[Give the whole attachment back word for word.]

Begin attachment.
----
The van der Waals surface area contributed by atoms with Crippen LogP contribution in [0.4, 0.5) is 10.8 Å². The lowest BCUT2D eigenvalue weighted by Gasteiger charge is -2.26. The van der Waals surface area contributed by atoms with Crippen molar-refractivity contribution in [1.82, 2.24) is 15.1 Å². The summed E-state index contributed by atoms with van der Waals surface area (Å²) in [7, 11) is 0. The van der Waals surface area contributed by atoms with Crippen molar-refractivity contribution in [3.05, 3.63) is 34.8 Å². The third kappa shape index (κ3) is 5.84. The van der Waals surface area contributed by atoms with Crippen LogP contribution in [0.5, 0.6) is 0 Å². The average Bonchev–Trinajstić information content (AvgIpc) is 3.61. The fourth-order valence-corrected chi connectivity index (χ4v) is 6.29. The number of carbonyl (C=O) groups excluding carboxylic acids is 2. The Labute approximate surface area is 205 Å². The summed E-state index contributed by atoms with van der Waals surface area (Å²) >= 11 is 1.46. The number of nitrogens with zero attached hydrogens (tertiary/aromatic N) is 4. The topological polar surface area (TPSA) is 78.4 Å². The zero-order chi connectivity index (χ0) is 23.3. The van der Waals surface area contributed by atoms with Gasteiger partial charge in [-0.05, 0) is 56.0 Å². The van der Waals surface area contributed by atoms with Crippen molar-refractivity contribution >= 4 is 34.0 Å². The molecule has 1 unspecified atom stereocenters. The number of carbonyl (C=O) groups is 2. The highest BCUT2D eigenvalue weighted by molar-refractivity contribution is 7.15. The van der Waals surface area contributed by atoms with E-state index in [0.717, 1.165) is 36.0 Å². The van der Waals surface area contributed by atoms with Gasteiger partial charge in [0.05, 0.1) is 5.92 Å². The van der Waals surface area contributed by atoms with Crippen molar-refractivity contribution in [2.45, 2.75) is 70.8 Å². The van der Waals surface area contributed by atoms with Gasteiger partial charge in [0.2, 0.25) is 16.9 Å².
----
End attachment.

The van der Waals surface area contributed by atoms with Crippen LogP contribution in [0.4, 0.5) is 10.8 Å². The lowest BCUT2D eigenvalue weighted by Gasteiger charge is -2.26. The van der Waals surface area contributed by atoms with Crippen molar-refractivity contribution in [1.82, 2.24) is 15.1 Å². The summed E-state index contributed by atoms with van der Waals surface area (Å²) in [7, 11) is 0. The van der Waals surface area contributed by atoms with Crippen molar-refractivity contribution in [3.05, 3.63) is 34.8 Å². The third kappa shape index (κ3) is 5.84. The van der Waals surface area contributed by atoms with Crippen LogP contribution in [0.5, 0.6) is 0 Å². The average Bonchev–Trinajstić information content (AvgIpc) is 3.61. The fourth-order valence-corrected chi connectivity index (χ4v) is 6.29. The number of carbonyl (C=O) groups excluding carboxylic acids is 2. The Labute approximate surface area is 205 Å². The summed E-state index contributed by atoms with van der Waals surface area (Å²) >= 11 is 1.46. The number of nitrogens with zero attached hydrogens (tertiary/aromatic N) is 4. The topological polar surface area (TPSA) is 78.4 Å². The zero-order chi connectivity index (χ0) is 23.3. The van der Waals surface area contributed by atoms with Gasteiger partial charge in [-0.05, 0) is 56.0 Å². The van der Waals surface area contributed by atoms with Crippen molar-refractivity contribution >= 4 is 34.0 Å². The molecule has 1 unspecified atom stereocenters. The number of carbonyl (C=O) groups is 2. The highest BCUT2D eigenvalue weighted by molar-refractivity contribution is 7.15. The van der Waals surface area contributed by atoms with E-state index in [0.717, 1.165) is 36.0 Å². The van der Waals surface area contributed by atoms with Gasteiger partial charge in [0.05, 0.1) is 5.92 Å². The van der Waals surface area contributed by atoms with Crippen molar-refractivity contribution in [2.45, 2.75) is 70.8 Å². The van der Waals surface area contributed by atoms with Gasteiger partial charge in [0.2, 0.25) is 16.9 Å².